Throughout Two in the Wave, Jean-Pierre Léaud is presented as the locus for the tug-of-war steadily brewing between the directors—the big-brother support of Truffaut, for whom Léaud was his autobiographical stand-in, against the artistic and political growth offered by Godard, with whom he made nine films, many of which are key films of the period. Laurent also offers the pouting presence of Isild le Besco as a stand-in of sorts for the viewer, an embodiment of ever-new generations of cinephiles researching this iconic period, flicking through newspaper clippings and traipsing around locations connected to the story. She also evokes the youthful sexuality (and vanity) of the Nouvelle Vague, the many similarly attractive female presences in Godard’s films (with their sensuous, idealised, unambiguous sexuality), but also the implicit voyeurism of the cinematic gaze.
One could speculate on how Truffaut might have progressed as a filmmaker had he not died so young (aged 54), but apart from a few notable exceptions, he had long been a spent force. That may be a little harsh, but Truffaut’s work could be numbingly mid-brow. Godard, on the other hand, remained vital. It’s tempting to read their divergent paths as attempts to transcend their backgrounds. Truffaut: under-privileged and lower class, making artful films with commercial appeal. Godard: wealthy and bourgeois, making politically committed (and politically credible) films with challenging cinematic rigour. It’s equally tempting to agree with Truffaut’s assertion that Godard changed cinema forever, but of course, the wealth of cinematic achievement in the 60s goes way beyond the work of one man. The significance of Michelangelo Antonioni alone cannot be overstated, let alone Robert Bresson, Ingmar Bergman, Miklos Jansco, Jean-Marie Straub and Danielle Huillet, Jacques Rivette, Alain Resnais, Jacques Tati, Federico Fellini, Pier Paolo Pasolini, Luis Buñuel, Satyajit Ray, Glauber Rocha, John Cassavetes, Andy Warhol, Stan Brakhage and the American Avant-garde, Stanley Kubrick, the Czech New Wave, the Japanese New Wave, the British New Wave, and so on.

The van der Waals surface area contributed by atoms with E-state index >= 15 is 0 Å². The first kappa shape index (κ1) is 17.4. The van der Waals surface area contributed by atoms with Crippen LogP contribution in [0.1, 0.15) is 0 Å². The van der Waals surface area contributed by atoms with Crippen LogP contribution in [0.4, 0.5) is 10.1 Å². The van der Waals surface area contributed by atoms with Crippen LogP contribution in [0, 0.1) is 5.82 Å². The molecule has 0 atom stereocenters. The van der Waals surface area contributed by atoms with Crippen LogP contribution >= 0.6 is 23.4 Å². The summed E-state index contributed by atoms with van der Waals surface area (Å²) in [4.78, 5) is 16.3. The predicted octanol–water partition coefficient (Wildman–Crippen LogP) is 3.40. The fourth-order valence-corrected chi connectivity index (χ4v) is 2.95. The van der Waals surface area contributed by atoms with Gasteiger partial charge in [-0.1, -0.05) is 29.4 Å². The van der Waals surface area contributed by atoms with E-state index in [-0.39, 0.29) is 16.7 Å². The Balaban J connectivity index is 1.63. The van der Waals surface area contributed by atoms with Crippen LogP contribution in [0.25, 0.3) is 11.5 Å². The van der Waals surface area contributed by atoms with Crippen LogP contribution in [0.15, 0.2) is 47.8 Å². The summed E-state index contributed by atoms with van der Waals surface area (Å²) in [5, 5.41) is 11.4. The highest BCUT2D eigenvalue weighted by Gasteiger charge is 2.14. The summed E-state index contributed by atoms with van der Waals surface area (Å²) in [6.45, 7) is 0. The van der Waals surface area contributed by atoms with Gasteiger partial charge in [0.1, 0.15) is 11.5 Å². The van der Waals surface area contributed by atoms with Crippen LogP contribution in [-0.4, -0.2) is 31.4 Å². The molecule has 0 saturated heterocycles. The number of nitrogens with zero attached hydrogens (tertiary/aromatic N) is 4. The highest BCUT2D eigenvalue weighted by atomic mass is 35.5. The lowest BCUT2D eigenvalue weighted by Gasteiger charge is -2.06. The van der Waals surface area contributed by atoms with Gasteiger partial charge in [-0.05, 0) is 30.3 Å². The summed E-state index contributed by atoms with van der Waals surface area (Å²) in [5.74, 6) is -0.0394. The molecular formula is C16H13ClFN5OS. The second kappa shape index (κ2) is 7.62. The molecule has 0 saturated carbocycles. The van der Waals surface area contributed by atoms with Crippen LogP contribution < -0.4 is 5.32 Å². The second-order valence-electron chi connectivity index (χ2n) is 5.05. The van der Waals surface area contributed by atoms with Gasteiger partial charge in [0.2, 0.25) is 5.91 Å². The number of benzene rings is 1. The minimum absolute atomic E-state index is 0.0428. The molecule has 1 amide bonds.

Yet, the impact and enduring legacy of the Nouvelle Vague was (and still is) extraordinary, and it would be no overstatement to say that Godard is one the greatest cineastes in world cinema. The depth and rigour of his oeuvre is astonishing, and I suspect that few cinephiles can claim to have not only seen this enormous body of work, but to have absorbed it. A work like Helas Pour Moi (Woe is Me, 1993), for example, is a hard-ask for anyone to grasp in one sitting. As with nearly all of Godard’s ‘second wave’ films, it is a complex, richly layered, witty meditation on love, life, the ID, the ego, the Universe, and of course, cinema. This widely misunderstood film is one of many expansive, late-period Godard masterworks—beautiful to look at, gorgeous to listen to, and endlessly fascinating to ponder. Few filmmakers demand such a concentrated and reflective viewing attitude as Jean-Luc, whose films are far from casual, every-day viewing. For that, we have Truffaut—and I would like to think that François, the former widely feared film critic and voracious cinephile, would agree.